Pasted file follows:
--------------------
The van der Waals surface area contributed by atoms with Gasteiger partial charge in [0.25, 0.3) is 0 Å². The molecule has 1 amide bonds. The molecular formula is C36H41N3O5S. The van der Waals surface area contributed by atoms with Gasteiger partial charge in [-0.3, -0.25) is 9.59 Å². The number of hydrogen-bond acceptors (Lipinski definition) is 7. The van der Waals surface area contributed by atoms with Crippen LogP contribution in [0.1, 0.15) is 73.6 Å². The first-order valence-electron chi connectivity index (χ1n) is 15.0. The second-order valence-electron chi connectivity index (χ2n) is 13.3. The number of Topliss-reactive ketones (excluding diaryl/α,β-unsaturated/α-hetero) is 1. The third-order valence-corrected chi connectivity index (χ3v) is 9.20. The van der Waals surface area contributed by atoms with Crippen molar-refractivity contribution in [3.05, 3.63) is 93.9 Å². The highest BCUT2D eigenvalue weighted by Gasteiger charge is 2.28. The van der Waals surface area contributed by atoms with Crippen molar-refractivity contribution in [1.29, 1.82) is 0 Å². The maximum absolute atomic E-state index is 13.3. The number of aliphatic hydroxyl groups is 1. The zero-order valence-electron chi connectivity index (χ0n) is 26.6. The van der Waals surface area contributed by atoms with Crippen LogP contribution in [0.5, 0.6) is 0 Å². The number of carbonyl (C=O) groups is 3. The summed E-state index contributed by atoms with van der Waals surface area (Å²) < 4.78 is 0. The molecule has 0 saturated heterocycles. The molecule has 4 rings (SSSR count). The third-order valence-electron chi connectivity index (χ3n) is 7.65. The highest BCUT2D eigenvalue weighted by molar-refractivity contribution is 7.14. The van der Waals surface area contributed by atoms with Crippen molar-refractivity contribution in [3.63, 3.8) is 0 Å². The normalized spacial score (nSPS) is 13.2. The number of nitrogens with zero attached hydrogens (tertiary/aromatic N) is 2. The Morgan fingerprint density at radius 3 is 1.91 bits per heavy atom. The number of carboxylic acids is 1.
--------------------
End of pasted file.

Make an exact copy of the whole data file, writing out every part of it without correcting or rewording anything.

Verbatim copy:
The van der Waals surface area contributed by atoms with Gasteiger partial charge in [0.25, 0.3) is 0 Å². The molecule has 1 amide bonds. The molecular formula is C36H41N3O5S. The van der Waals surface area contributed by atoms with Gasteiger partial charge in [-0.3, -0.25) is 9.59 Å². The number of hydrogen-bond acceptors (Lipinski definition) is 7. The van der Waals surface area contributed by atoms with Crippen LogP contribution in [0.1, 0.15) is 73.6 Å². The first-order valence-electron chi connectivity index (χ1n) is 15.0. The second-order valence-electron chi connectivity index (χ2n) is 13.3. The number of Topliss-reactive ketones (excluding diaryl/α,β-unsaturated/α-hetero) is 1. The third-order valence-corrected chi connectivity index (χ3v) is 9.20. The van der Waals surface area contributed by atoms with Crippen molar-refractivity contribution in [3.05, 3.63) is 93.9 Å². The highest BCUT2D eigenvalue weighted by Gasteiger charge is 2.28. The van der Waals surface area contributed by atoms with Crippen molar-refractivity contribution in [1.29, 1.82) is 0 Å². The maximum absolute atomic E-state index is 13.3. The number of aliphatic hydroxyl groups is 1. The zero-order valence-electron chi connectivity index (χ0n) is 26.6. The van der Waals surface area contributed by atoms with Crippen LogP contribution in [0.5, 0.6) is 0 Å². The number of carbonyl (C=O) groups is 3. The summed E-state index contributed by atoms with van der Waals surface area (Å²) < 4.78 is 0. The molecule has 0 saturated heterocycles. The molecule has 4 rings (SSSR count). The third-order valence-electron chi connectivity index (χ3n) is 7.65. The highest BCUT2D eigenvalue weighted by molar-refractivity contribution is 7.14. The van der Waals surface area contributed by atoms with Crippen molar-refractivity contribution in [3.63, 3.8) is 0 Å². The normalized spacial score (nSPS) is 13.2. The number of nitrogens with zero attached hydrogens (tertiary/aromatic N) is 2. The Morgan fingerprint density at radius 3 is 1.91 bits per heavy atom. The number of carboxylic acids is 1.